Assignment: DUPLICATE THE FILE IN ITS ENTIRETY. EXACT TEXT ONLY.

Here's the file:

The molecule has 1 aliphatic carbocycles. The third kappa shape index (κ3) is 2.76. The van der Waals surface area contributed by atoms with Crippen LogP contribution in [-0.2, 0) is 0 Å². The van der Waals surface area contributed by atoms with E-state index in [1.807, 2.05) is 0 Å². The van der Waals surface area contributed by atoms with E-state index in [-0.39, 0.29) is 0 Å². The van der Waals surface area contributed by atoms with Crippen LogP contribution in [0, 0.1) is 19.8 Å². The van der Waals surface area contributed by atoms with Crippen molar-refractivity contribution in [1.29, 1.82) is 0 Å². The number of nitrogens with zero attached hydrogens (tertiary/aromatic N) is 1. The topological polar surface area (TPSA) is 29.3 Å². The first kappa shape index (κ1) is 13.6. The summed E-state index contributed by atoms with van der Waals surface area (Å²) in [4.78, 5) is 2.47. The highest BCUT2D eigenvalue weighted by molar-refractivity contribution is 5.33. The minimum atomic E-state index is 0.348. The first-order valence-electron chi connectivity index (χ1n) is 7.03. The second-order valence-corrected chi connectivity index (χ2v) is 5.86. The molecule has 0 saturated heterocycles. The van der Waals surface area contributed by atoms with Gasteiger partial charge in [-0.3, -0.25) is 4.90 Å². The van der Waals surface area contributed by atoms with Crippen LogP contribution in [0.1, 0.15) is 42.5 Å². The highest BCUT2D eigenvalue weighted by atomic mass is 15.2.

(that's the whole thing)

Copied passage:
The molecule has 1 aliphatic carbocycles. The third kappa shape index (κ3) is 2.76. The van der Waals surface area contributed by atoms with Crippen LogP contribution in [-0.2, 0) is 0 Å². The van der Waals surface area contributed by atoms with E-state index in [1.807, 2.05) is 0 Å². The van der Waals surface area contributed by atoms with E-state index in [-0.39, 0.29) is 0 Å². The van der Waals surface area contributed by atoms with Crippen LogP contribution in [0, 0.1) is 19.8 Å². The van der Waals surface area contributed by atoms with Crippen molar-refractivity contribution in [1.29, 1.82) is 0 Å². The number of nitrogens with zero attached hydrogens (tertiary/aromatic N) is 1. The topological polar surface area (TPSA) is 29.3 Å². The first kappa shape index (κ1) is 13.6. The summed E-state index contributed by atoms with van der Waals surface area (Å²) in [4.78, 5) is 2.47. The highest BCUT2D eigenvalue weighted by molar-refractivity contribution is 5.33. The minimum atomic E-state index is 0.348. The first-order valence-electron chi connectivity index (χ1n) is 7.03. The second-order valence-corrected chi connectivity index (χ2v) is 5.86. The molecule has 0 saturated heterocycles. The van der Waals surface area contributed by atoms with Gasteiger partial charge in [-0.3, -0.25) is 4.90 Å². The van der Waals surface area contributed by atoms with Crippen LogP contribution in [0.1, 0.15) is 42.5 Å². The highest BCUT2D eigenvalue weighted by atomic mass is 15.2.